According to the CDC, if an individual is poisoned by nicotine in regular cigarettes, it is typically because he or she ate cigarettes (gross…).  However, poisoning by e-cigarettes can occur by ingestion, inhalation or even absorption through the skin.  In 2010, poison control would get 1 call per month regarding e-cigarette liquids.  Now, they get an average of 215 per month!

The other difficulty with these products is they often come in candy-colored and flavored forms.  (Just think back to the sweet plumes of smoke outside of the conference center over the weekend; it kind of smelled like cotton candy!).  No wonder kids want to taste or touch it.

What does this mean for camp professionals? This could be an excellent point of reasoning for camp directors who would like to ban e-cigarettes entirely from their camp property.  If a child stumbles across a e-cigarette and smells the sweet device, all they would have to do is touch it to potentially be at risk to be poisoned.

3. Just like cigarettes, e-cigarettes are addictive and can get kids hooked on nicotine.

The jury is still out on the exact health effects of e-cigarette use. Most medical studies agree that they are not as harmful as cigarettes, but remind us that does not mean they are good for you.  Nicotine can have adverse effects on growth and development, and is still an addictive substance.

According to an article in the Los Angeles Times, Dr. Tom Freiden, the director of the CDC says, “I’ve treated so many adults who are desperate -- desperate -- to get off tobacco. They all started as kids,” Frieden said. “I see the industry getting another generation of our kids addicted. To me, as a physician, when 1.78 million of our high school kids have tried an e-cigarette and a lot of them are using them regularly … that’s like watching someone harm hundreds of thousands of children.”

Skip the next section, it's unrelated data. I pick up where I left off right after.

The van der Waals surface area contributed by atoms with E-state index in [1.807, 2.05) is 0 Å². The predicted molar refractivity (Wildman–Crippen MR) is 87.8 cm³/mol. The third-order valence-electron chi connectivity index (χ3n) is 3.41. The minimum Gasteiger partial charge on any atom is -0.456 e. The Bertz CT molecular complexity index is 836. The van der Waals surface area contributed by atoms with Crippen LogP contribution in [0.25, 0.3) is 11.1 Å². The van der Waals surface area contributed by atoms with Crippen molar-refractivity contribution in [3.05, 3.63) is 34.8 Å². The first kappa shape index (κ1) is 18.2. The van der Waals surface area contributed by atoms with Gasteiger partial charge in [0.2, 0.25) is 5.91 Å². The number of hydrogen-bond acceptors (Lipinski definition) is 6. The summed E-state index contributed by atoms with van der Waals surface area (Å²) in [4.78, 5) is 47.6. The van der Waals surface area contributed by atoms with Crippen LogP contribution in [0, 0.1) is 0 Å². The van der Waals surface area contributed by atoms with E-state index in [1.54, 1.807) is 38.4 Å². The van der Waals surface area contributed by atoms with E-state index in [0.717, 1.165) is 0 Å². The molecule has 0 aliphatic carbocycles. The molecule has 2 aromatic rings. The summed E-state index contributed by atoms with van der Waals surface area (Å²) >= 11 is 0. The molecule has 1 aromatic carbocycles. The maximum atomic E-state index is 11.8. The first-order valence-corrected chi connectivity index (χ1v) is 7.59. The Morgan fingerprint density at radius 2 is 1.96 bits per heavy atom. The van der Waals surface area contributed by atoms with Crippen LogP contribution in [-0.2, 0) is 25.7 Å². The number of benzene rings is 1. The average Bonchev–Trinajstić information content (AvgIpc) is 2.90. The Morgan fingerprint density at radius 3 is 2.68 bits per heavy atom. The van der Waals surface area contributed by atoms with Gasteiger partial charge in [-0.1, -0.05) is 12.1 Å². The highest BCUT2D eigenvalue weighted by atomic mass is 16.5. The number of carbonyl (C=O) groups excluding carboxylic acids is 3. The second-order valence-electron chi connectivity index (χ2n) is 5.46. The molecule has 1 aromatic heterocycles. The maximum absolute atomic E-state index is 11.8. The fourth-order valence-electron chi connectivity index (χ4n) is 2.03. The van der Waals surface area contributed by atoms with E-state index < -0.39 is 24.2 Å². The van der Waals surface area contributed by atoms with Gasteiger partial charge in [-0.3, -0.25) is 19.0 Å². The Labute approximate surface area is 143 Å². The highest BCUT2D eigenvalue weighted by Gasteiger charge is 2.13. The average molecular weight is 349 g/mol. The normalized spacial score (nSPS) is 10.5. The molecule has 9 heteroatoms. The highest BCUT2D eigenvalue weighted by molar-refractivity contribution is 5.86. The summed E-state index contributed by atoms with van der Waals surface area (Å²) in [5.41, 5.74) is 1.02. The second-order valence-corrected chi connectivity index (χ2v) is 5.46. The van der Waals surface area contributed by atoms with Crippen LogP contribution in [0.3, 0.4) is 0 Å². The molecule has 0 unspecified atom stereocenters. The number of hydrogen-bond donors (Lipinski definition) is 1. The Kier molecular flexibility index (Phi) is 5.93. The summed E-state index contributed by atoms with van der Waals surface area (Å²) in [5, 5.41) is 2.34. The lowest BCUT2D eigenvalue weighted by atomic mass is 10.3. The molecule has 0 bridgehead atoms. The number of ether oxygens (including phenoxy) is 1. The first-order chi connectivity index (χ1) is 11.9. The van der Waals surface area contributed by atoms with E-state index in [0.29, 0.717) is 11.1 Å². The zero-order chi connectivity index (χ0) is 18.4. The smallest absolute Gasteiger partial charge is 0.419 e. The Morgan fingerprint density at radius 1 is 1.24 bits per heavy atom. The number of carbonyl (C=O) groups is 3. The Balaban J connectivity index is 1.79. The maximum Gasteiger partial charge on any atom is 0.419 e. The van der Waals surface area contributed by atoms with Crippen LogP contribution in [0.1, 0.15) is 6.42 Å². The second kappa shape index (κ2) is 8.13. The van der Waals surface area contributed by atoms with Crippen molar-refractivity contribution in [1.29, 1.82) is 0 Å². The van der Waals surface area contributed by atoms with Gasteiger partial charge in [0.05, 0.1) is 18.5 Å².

The CDC began an advertisement campaign this year about the dangers of e-cigarette use.

The CDC began an advertisement campaign this year about the dangers of e-cigarette use.

4. It’s hard to identify e-cigarettes!

This is where touring the Vape Bash exhibit hall could have been really handy! First, they come in many shapes and sizes.  Then they have all sorts of different names (vape, vapor cigarette, e-cig, hookah this or that, etc.).  Some of them even look like toys or writing utensils.  As a camp director, it is prudent to familiarize yourself with the different types of e-cigarettes so you don’t confound a vapor device with a Lisa Frank pen.

The New York Times has a helpful multi-part series regarding e-cigarettes, and it included this illustration of the different sorts (compared with a traditional cigarette).

Here’s what you need to do

1. Vape products present us with another“grey area” for our camp’s policies.  Decide what is the best policy for your camp and update your written documents.  Think what you would do if any of the following situations presented themselves:

  1. Camper is found using an e-cigarette in a bathroom stall.  What is the consequence?

  2. Staff member has e-cigarettes in her backpack which she stores in the cabin.  What is proper disciplinary action?

  3. Parent during an Adventure Guides retreat actively using e-cigarette during arts & crafts. How do you approach the situation? 

2. Have some conversations with staff members, parents and campers to see how much of a trend e-cigarettes are in your community.  Act accordingly.

3. Continue to educate yourself!

So, Vape Bash and Mid-States, thank you.  You were an enlightening and juxtaposed combination.